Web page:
These Forgotten Markets Hit All-Time Highs


When it comes to grabbing attention among investors, bigger is better. With many of the largest companies in the world, the 30 components of the Dow Jones Industrials capture more than their fair share of press coverage. But if you'd rather earn the strongest returns than have a portfolio with stock names you can show off at cocktail parties, then you should take a look further down the size scale, because stocks in those markets aren't just advancing -- they're hitting new all-time highs.

Watching the little stocks grow
Yesterday's big 300-plus-point move higher for the Dow was historic, as the largest Dow gain on the first day of trading after New Year's Day. But with the Dow still more than 750 points below its all-time high from 2007, the large-cap market measure has a long way to go to get itself back to setting records.

By contrast, a couple of lesser-known markets have reached new milestones:

  • The Russell 2000 jumped 2.8% yesterday, adding to gains of nearly 15% in 2012. At 14% above its 2007 close, the Russell's new record high shows just how much more progress small-cap stocks have made than their larger peers, and those return figures don't even include dividends, which have become increasingly common among smaller stocks.

  • Mid-cap stocks as represented by the S&P Midcap 400 have also set new record highs. Gains of 16% in 2012 and 22% since the end of 2007 show even greater outperformance from the middle of the market capitalization spectrum.

None of this should come as any big surprise to long-term market followers, who understand that the historical returns of smaller stocks have routinely outperformed those of their larger brethren. Let's take a look at some of the reasons why.

Growth potential
One thing that small-cap stocks tend to have more of than large caps is the potential for fast growth. Once a company gets to megacap status, there's only so much further it can go before it starts to run into massive size problems, when economies of scale start to reverse and maintaining the huge bureaucracies necessary to support a huge company becomes a drag on overall performance. By contrast, small companies with room to maneuver can more easily plot paths to success, and more important, make small course corrections along the way that take advantage of new opportunities.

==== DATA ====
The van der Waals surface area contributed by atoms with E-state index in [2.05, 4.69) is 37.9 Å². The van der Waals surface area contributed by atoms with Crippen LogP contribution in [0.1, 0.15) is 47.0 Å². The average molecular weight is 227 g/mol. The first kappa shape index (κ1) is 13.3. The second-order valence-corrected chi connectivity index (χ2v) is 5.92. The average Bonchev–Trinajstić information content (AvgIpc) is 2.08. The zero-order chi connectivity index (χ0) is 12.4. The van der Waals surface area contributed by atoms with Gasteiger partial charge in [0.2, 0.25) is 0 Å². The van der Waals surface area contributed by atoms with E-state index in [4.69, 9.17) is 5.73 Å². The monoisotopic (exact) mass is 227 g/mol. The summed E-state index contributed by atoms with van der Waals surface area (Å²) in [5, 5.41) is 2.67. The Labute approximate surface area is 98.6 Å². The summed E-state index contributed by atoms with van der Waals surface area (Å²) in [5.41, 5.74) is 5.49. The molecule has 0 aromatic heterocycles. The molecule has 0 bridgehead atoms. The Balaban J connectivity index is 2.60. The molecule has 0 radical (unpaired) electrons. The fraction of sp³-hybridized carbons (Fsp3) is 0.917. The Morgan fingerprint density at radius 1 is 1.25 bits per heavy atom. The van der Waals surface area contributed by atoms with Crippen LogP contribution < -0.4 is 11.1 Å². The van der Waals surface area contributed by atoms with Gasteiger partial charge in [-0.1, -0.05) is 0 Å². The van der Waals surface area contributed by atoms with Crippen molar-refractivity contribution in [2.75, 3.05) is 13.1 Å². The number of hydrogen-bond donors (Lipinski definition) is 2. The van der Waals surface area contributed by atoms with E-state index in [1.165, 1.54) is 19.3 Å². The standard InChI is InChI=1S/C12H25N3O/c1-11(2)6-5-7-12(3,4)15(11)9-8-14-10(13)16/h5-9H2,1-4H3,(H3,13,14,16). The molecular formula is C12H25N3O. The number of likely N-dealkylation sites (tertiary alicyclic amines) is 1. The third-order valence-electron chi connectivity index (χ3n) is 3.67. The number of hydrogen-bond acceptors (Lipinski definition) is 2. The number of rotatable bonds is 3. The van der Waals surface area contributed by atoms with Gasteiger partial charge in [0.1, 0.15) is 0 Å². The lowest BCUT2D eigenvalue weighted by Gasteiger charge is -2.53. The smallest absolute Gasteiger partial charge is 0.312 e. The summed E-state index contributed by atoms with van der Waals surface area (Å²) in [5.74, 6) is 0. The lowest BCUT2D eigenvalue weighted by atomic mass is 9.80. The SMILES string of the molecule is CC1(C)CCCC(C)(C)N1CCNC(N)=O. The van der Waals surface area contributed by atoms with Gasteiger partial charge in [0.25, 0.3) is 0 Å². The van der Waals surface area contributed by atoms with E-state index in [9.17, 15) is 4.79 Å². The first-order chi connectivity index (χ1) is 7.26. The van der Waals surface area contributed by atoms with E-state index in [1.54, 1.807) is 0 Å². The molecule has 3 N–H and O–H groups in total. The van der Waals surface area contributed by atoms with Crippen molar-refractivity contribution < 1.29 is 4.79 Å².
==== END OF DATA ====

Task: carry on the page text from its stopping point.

Merger and acquisition potential
The best exit strategy for small-cap investors is for their stocks to grow so big that their companies turn into large-cap stocks. But for quicker returns, the prospect of getting bought out by a large-cap competitor at a premium to their then-prevailing share price is also attractive. Yesterday's deal from Avis Budget to buy Zipcar is just the latest example, as Zipcar shares jumped nearly 50% on the news. In general, buyouts help to add to returns for small-cap indexes overall.

Higher volatility
Small-cap stocks tend to move more violently both up and down than larger stocks. That can be uncomfortable during market declines, especially given that small caps tend to have less trading liquidity and therefore can see particularly harsh short-term moves when selling pressure gets fierce. But when markets go up on days like yesterday, the gains from small caps are often even more impressive, and since markets go up more often than they fall, the volatility tends to contribute to higher returns overall.

Do you have enough small-cap exposure?
With small and mid caps at record highs, now may sound like a dumb time to buy. But every diversified portfolio should have at least some exposure beyond large-cap stocks, and the younger you are and the more aggressive you're willing to be with your investments, the more you should allocate to the smaller end of the spectrum.

Not all small-cap stocks graduate to become market leaders, rewarding their longtime shareholders with multibagger returns. But enough do to make investing in small caps a worthwhile experience. Whether you choose individual stocks or ETFs, take a closer look at how to get small-cap exposure into your portfolio today.

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Fool contributor Dan Caplinger has no positions in the stocks mentioned above. The Motley Fool owns shares of Zipcar. Motley Fool newsletter services recommend Zipcar. Try any of our Foolish newsletter services free for 30 days. We Fools may not all hold the same opinions, but we all believe that considering a diverse range of insights makes us better investors. The Motley Fool has a disclosure policy.

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